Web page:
So much pharmaceutical research data, so little time
When setting out on a pharmaceutical research project, the first step is always a literature search: what has been done, who has done it, what have they found, and what is still unknown? These reviews will only continue to become more arduous as the data pool of scientific information grows. And it is not only data published in academic journals that must be considered – experiments that were abandoned yielded no results or were not regarded as novel enough to publish should still be used to inform future scientific endeavors.
Data should directly inform our hypotheses, research methods, and experiments – empowering us to answer research questions more efficiently. But, having so much data at our fingertips comes with the additional challenge of finding and extracting those which are relevant to our research question. Leveraging what is already known is essential in streamlining the scientific process, helping researchers to find the right answer faster. Tools able to sift through data quickly and extract relevant information at speed help save time on futile detours and allow scientific research to become more efficient and productive, even in critical situations.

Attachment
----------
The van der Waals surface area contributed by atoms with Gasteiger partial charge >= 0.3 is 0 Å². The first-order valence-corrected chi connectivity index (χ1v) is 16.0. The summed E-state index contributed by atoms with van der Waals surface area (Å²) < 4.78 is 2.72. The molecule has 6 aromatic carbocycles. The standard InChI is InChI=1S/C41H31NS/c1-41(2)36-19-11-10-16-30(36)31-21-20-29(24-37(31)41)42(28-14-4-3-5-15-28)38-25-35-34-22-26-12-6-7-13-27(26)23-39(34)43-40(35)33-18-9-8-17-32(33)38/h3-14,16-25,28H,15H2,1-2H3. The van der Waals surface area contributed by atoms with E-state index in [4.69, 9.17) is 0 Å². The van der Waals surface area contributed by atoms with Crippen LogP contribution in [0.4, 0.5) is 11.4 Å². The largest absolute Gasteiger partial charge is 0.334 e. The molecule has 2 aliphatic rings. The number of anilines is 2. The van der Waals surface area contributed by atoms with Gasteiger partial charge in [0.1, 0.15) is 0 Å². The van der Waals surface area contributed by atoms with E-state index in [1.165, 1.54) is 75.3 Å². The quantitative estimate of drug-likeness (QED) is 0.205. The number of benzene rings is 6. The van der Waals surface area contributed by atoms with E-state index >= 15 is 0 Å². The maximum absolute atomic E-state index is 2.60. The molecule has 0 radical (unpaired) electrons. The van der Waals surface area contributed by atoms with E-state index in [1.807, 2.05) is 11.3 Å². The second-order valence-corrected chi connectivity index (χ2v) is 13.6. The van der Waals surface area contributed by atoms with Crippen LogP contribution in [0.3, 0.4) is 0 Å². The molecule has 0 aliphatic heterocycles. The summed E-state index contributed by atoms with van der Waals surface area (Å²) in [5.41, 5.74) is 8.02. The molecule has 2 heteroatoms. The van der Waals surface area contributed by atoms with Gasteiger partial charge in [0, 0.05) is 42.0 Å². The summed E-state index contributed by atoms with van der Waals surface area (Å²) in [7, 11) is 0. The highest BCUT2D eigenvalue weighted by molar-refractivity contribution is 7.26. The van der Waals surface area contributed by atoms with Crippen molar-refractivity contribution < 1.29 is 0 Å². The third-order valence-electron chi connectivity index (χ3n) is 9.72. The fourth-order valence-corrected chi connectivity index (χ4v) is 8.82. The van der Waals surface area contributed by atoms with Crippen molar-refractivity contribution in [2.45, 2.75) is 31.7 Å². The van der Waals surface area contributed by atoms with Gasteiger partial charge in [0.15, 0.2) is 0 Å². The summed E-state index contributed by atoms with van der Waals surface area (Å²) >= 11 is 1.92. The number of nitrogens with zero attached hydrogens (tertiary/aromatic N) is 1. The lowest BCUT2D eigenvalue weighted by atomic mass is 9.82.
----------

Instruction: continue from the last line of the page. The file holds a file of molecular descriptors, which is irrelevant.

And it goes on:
Dr. Paul Dockerty has a pharmacist degree from the University of Rouen, France, a M.S degree in chemistry from the University Paris Descartes, France and a Ph.D in Chemical Biology from the University of Groningen, The Netherlands where he focused on the development of chemical probes based on a enol-carbamate scaffold. He works now as a customer engagement manager in the professional services group at Elsevier and is responsible for supporting pharmaceutical customers in their digitalization journey.
Filed Under: Data science